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Thursday, August 2, 2012

Stand On a Chair With a Strobe Light On While Blasting Rage Against the Machine




I am definitely jiving with the Dalai Lama's teachings this week. Here's a great passage from his book The Art of Happiness:

Once there was a disciple of a Greek philosopher who was commanded by his Master for three years to give money to everyone who insulted him. When this period of trial was over the Master said to him, “Now you can go to Athens and learn Wisdom.” When the disciple was entering Athens, he met a certain wise man who sat at the gate insulting everybody who came and went. He also insulted the disciple, who burst out laughing. “Why do you laugh when I insult you?” said the wise man. “Because,” said the disciple, “for three years I have been paying for this kind of thing and now you give it to me for nothing.” “Enter the city,” said the wise man, “it is all yours ...”

The fourth-century Desert Fathers, an assortment of eccentric characters who retired to the deserts around Scete for a life of sacrifice and prayer, taught this story to illustrate the value of suffering and hardship. It wasn’t hardship alone, however, that opened the “city of wisdom” to the disciple. The prime factor that allowed him to deal so effectively with a difficult situation was his capacity to shift perspective, to view his situation from a different vantage point.

So what do you think? Could our problems be solved merely by shifting our perspectives?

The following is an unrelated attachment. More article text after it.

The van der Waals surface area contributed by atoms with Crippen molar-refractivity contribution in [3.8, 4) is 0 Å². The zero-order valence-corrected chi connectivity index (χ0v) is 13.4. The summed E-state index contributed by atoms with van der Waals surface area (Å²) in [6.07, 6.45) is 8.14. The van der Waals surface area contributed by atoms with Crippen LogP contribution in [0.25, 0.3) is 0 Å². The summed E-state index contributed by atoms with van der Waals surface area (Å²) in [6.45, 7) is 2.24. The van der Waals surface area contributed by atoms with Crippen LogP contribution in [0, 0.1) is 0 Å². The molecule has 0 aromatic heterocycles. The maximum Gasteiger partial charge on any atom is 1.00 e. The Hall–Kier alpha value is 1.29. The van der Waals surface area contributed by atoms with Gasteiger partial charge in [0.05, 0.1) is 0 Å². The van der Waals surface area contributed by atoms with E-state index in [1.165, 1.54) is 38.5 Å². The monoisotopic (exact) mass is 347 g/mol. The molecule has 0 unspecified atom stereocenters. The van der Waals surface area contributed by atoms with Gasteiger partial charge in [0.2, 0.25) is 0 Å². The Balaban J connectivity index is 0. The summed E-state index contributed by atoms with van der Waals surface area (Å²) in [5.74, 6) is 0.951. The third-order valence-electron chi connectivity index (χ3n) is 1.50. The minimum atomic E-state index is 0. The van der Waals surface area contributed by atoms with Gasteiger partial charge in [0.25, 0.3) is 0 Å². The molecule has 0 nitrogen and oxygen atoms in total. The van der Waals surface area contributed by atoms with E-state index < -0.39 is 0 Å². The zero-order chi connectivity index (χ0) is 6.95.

Easier said than done, methinks. That Greek philosopher in the story spent three freaking years dishing out serious cash to everyone who insulted him before he was able to change his perspective. I don't have that kind of time (or money). And sure, I've heard the advice "try putting yourself in someone else's shoes" a million times, but am I able to effectively do this when dealing with an issue? Not really.

So here's my suggestion. If you're like me and cannot easily flip a mental switch to look at things from a different perspective when trying to work out a problem, maybe physically changing your perspective will help.

Spend five minutes reflecting on any tough situation you're facing while doing a headstand. Or, if you don't practice headstand and are not keen on breaking your neck, think about it while standing on a chair (a la Dead Poets Society), with a strobe light on, while blasting Rage Against the Machine. Or while taking a walk or a bike ride to a different part of town or volunteering at a local soup kitchen. What ever it is, just try placing yourself in a new and unique environment while you think things through. Perhaps changing your physical perspective might help you look at your problems in a different light.

And if you try it, let me know how it goes...

Happy perspective shifting!

oxox roxy